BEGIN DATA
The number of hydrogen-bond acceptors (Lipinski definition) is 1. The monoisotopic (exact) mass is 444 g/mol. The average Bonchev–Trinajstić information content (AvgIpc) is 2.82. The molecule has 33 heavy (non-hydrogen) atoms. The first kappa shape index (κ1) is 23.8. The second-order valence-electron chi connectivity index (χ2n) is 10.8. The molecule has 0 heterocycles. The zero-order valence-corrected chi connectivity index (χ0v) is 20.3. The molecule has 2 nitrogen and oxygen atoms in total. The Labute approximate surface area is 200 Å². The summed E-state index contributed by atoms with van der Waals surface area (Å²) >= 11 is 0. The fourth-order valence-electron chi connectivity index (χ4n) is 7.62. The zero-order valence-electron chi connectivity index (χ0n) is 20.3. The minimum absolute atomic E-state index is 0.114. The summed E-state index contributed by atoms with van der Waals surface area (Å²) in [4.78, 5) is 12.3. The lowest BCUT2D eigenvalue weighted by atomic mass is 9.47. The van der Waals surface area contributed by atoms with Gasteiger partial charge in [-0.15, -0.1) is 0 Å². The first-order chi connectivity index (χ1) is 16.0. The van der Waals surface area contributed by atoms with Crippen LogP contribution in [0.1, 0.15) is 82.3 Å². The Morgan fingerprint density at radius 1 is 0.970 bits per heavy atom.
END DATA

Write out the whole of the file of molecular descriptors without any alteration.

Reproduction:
The number of hydrogen-bond acceptors (Lipinski definition) is 1. The monoisotopic (exact) mass is 444 g/mol. The average Bonchev–Trinajstić information content (AvgIpc) is 2.82. The molecule has 33 heavy (non-hydrogen) atoms. The first kappa shape index (κ1) is 23.8. The second-order valence-electron chi connectivity index (χ2n) is 10.8. The molecule has 0 heterocycles. The zero-order valence-corrected chi connectivity index (χ0v) is 20.3. The molecule has 2 nitrogen and oxygen atoms in total. The Labute approximate surface area is 200 Å². The summed E-state index contributed by atoms with van der Waals surface area (Å²) >= 11 is 0. The fourth-order valence-electron chi connectivity index (χ4n) is 7.62. The zero-order valence-electron chi connectivity index (χ0n) is 20.3. The minimum absolute atomic E-state index is 0.114. The summed E-state index contributed by atoms with van der Waals surface area (Å²) in [4.78, 5) is 12.3. The lowest BCUT2D eigenvalue weighted by atomic mass is 9.47. The van der Waals surface area contributed by atoms with Gasteiger partial charge in [-0.15, -0.1) is 0 Å². The first-order chi connectivity index (χ1) is 16.0. The van der Waals surface area contributed by atoms with Crippen LogP contribution in [0.1, 0.15) is 82.3 Å². The Morgan fingerprint density at radius 1 is 0.970 bits per heavy atom.